( AP ) - BP PLC outlined a plan to streamline its structure, cutting the number of business units and stripping out management layers, as it admitted Thursday that its poor financial performance and safety record had left it lagging behind its oil industry peers.
The massive restructuring is the linchpin of new Chief Executive Tony Hayward's attempt to restore BP's advantage against its competitors after a host of safety and operational problems.
Analysts have blamed BP's complex organizational layout for many of those woes, which have included a deadly Texas refinery accident, an oil spill in Alaska and delays at its Gulf of Mexico oil and gas projects.
"BP's performance has materially lagged our peer group in the last three years," Hayward said in a worldwide message to staff that was also issued to the London Stock Exchange. "It has been poor because we are not consistent and our organization has grown too complex. At the root of all this is a need to change our behaviors."
Under Hayward's plan, that will start with cutting the number of BP's main business segments from three to two. The company will incorporate its existing gas, power and renewables business into the two remaining units - exploration and production, and refining and marketing.
It will also create a smaller division for alternative energy to handle the company's low-carbon business and future growth options outside oil and gas.
Hayward, who took over from disgraced former CEO John Browne in May, said that BP's corporate infrastructure would be "rigorously reviewed," with the result that up to four layers of management will be shed in some parts of the company.
He said that job losses would be inevitable, but stressed that front-line operations would be strengthened. He said earlier this year that the company would cut its head office work force by 25 percent.
Analysts said the overhaul would have little short-term impact - most expect BP to unveil poor quarterly results on Oct. 23 after disruptions to U.S. facilities - but was positive for the company's longer-term future.
"In our view the changes are about better efficiency, and the upside should come from better revenue growth as a result of delivery on major projects and on operational efficiency," analysts at J.P. Morgan said in a note.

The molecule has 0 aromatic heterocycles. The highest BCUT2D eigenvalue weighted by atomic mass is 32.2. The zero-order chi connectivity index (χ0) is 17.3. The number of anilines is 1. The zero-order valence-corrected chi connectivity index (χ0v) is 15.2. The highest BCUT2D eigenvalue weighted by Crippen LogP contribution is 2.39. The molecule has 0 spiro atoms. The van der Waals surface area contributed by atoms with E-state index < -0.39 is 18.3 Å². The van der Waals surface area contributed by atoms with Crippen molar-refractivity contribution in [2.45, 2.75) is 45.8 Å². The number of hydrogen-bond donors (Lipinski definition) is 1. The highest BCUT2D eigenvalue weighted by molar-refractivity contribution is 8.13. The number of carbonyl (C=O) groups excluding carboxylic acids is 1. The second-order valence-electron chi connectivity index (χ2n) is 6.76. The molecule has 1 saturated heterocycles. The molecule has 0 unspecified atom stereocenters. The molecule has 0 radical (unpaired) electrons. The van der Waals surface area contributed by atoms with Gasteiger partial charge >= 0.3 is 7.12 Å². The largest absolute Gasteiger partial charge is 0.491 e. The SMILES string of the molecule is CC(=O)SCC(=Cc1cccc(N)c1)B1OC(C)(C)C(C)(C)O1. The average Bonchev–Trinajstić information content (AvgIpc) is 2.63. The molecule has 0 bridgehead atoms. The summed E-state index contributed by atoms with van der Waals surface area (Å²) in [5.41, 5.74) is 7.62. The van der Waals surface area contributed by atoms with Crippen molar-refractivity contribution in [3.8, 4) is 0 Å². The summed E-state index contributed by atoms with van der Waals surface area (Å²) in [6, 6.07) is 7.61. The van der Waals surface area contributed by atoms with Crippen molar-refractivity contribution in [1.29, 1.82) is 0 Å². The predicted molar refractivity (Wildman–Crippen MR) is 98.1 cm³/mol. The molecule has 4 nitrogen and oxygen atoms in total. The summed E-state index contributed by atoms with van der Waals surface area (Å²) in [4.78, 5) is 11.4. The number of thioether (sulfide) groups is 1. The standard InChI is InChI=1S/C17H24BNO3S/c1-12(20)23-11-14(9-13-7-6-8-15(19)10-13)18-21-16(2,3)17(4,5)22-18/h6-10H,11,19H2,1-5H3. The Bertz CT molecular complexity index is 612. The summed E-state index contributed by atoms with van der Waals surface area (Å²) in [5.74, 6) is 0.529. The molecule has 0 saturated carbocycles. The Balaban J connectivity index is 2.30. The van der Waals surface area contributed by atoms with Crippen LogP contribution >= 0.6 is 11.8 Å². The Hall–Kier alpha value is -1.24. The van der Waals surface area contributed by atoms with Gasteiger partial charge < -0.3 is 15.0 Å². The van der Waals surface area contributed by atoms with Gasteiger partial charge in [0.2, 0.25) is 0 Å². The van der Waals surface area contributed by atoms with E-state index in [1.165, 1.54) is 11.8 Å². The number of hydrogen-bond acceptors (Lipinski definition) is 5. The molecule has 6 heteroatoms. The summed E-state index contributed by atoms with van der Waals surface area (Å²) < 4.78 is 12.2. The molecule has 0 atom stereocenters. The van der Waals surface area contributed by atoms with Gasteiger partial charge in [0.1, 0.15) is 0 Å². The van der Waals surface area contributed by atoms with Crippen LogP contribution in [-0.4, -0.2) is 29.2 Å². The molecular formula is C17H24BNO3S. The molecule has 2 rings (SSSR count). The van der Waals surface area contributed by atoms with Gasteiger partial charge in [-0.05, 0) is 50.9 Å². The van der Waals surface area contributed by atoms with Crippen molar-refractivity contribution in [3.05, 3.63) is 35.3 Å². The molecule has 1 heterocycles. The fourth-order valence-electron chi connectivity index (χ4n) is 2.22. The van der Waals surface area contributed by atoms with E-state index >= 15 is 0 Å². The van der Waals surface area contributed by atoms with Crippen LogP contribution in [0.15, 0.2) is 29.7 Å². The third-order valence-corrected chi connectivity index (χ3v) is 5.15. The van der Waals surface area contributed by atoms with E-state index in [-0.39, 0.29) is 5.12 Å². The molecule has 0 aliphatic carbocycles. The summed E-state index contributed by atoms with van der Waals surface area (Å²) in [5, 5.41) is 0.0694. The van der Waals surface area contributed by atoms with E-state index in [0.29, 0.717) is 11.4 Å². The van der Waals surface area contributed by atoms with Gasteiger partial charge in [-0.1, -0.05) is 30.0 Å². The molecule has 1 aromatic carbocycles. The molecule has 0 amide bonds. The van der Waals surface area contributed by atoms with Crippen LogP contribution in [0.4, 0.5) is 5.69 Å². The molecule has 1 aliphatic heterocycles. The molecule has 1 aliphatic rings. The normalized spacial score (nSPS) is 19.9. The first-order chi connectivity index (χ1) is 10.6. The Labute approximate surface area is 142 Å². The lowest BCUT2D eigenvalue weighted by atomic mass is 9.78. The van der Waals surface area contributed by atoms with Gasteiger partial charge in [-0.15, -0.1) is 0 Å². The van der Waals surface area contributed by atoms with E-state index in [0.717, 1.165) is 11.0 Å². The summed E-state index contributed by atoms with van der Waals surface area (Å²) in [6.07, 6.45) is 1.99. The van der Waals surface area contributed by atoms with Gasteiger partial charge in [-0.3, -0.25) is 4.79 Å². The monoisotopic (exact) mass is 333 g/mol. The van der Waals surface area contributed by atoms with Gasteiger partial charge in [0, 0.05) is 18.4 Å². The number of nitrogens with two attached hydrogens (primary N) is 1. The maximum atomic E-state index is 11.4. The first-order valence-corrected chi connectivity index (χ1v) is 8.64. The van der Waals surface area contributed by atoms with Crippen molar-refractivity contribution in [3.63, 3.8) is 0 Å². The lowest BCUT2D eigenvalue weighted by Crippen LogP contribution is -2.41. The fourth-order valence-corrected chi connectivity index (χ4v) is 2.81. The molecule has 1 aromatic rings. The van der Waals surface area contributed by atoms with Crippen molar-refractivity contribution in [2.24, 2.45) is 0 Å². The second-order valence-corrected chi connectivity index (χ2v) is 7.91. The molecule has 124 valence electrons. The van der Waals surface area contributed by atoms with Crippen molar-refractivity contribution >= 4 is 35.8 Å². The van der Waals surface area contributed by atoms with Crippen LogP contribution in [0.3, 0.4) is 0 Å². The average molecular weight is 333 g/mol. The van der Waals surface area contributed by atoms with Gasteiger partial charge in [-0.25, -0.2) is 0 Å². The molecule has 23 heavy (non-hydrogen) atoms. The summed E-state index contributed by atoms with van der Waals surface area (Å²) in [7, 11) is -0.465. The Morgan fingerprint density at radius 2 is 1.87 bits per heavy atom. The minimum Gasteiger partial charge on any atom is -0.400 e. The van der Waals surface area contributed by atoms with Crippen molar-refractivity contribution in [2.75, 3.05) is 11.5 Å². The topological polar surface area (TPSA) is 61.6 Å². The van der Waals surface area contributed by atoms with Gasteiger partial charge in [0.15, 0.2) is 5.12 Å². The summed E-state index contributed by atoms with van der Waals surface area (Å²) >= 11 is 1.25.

Fadel Gheit, an analyst for Oppenheimer & Co., said that BP was taking the "first steps in the right direction."
Hayward said BP was making good progress on safety, telling staff that a focus on people would ensure that the company deployed the "right skills in the right places" and allowed staff to exercise professional judgment without "unnecessary interference."
Hayward said that the bulk of BP's competitive shortfall represented revenues lost from impaired U.S. refining capacity and delays to new production in the Gulf of Mexico. The remainder arose from BP's "unacceptably high" cost base relative to its rivals."We expect the revenue gap to narrow as major new production comes on stream in the fourth quarter and refinery throughputs rise at Texas City and Whiting over the coming months," he said, adding that the structural changes would reduce the company's overhead costs.
Hayward said he did not anticipate major disposals but would not rule out small-scale asset sales.
The comprehensive overhaul further tarnishes Browne's legacy at BP.
Originally hailed as a dynamic leader for his stewardship of the company's expansion into the United States and attempts to fashion BP as an environmentally friendly oil company, Browne's 10-year tenure ended in tatters.
He resigned in May just hours after a judge lifted a legal injunction preventing a newspaper from publishing details of his private life and accusations that he misused company resources. He denied those allegations but had already been due to leave more than a year early after taking responsibility for the string of problems in the United States.
Hayward said that some of the changes announced Thursday are already under way and the others would be introduced immediately.
BP shares rose 2.3 percent to 593.5 pence ($12.11) in London. Its U.S.-traded shares gained 47 cents to close at $71.82 Thursday.